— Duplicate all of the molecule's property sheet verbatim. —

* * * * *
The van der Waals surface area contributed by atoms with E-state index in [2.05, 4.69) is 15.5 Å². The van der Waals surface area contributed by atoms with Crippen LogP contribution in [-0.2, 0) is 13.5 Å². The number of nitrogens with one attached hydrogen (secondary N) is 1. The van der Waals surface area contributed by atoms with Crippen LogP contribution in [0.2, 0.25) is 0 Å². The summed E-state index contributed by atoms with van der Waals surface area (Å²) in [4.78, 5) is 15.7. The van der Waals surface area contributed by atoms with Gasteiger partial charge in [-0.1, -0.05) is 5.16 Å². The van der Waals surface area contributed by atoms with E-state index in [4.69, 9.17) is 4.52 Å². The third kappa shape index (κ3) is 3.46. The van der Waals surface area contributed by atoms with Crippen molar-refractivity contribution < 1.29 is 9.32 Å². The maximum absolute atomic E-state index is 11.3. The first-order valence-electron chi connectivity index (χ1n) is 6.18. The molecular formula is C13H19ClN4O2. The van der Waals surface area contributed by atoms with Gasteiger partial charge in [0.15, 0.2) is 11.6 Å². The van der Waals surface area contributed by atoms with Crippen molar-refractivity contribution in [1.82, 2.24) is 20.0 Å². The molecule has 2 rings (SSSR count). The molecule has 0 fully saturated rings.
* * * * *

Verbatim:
The van der Waals surface area contributed by atoms with E-state index in [2.05, 4.69) is 15.5 Å². The van der Waals surface area contributed by atoms with Crippen LogP contribution in [-0.2, 0) is 13.5 Å². The number of nitrogens with one attached hydrogen (secondary N) is 1. The van der Waals surface area contributed by atoms with Crippen LogP contribution in [0.2, 0.25) is 0 Å². The summed E-state index contributed by atoms with van der Waals surface area (Å²) in [4.78, 5) is 15.7. The van der Waals surface area contributed by atoms with Gasteiger partial charge in [-0.1, -0.05) is 5.16 Å². The van der Waals surface area contributed by atoms with E-state index in [4.69, 9.17) is 4.52 Å². The third kappa shape index (κ3) is 3.46. The van der Waals surface area contributed by atoms with Crippen molar-refractivity contribution < 1.29 is 9.32 Å². The maximum absolute atomic E-state index is 11.3. The first-order valence-electron chi connectivity index (χ1n) is 6.18. The molecular formula is C13H19ClN4O2. The van der Waals surface area contributed by atoms with Gasteiger partial charge in [0.15, 0.2) is 11.6 Å². The van der Waals surface area contributed by atoms with Crippen molar-refractivity contribution in [1.82, 2.24) is 20.0 Å². The molecule has 2 rings (SSSR count). The molecule has 0 fully saturated rings.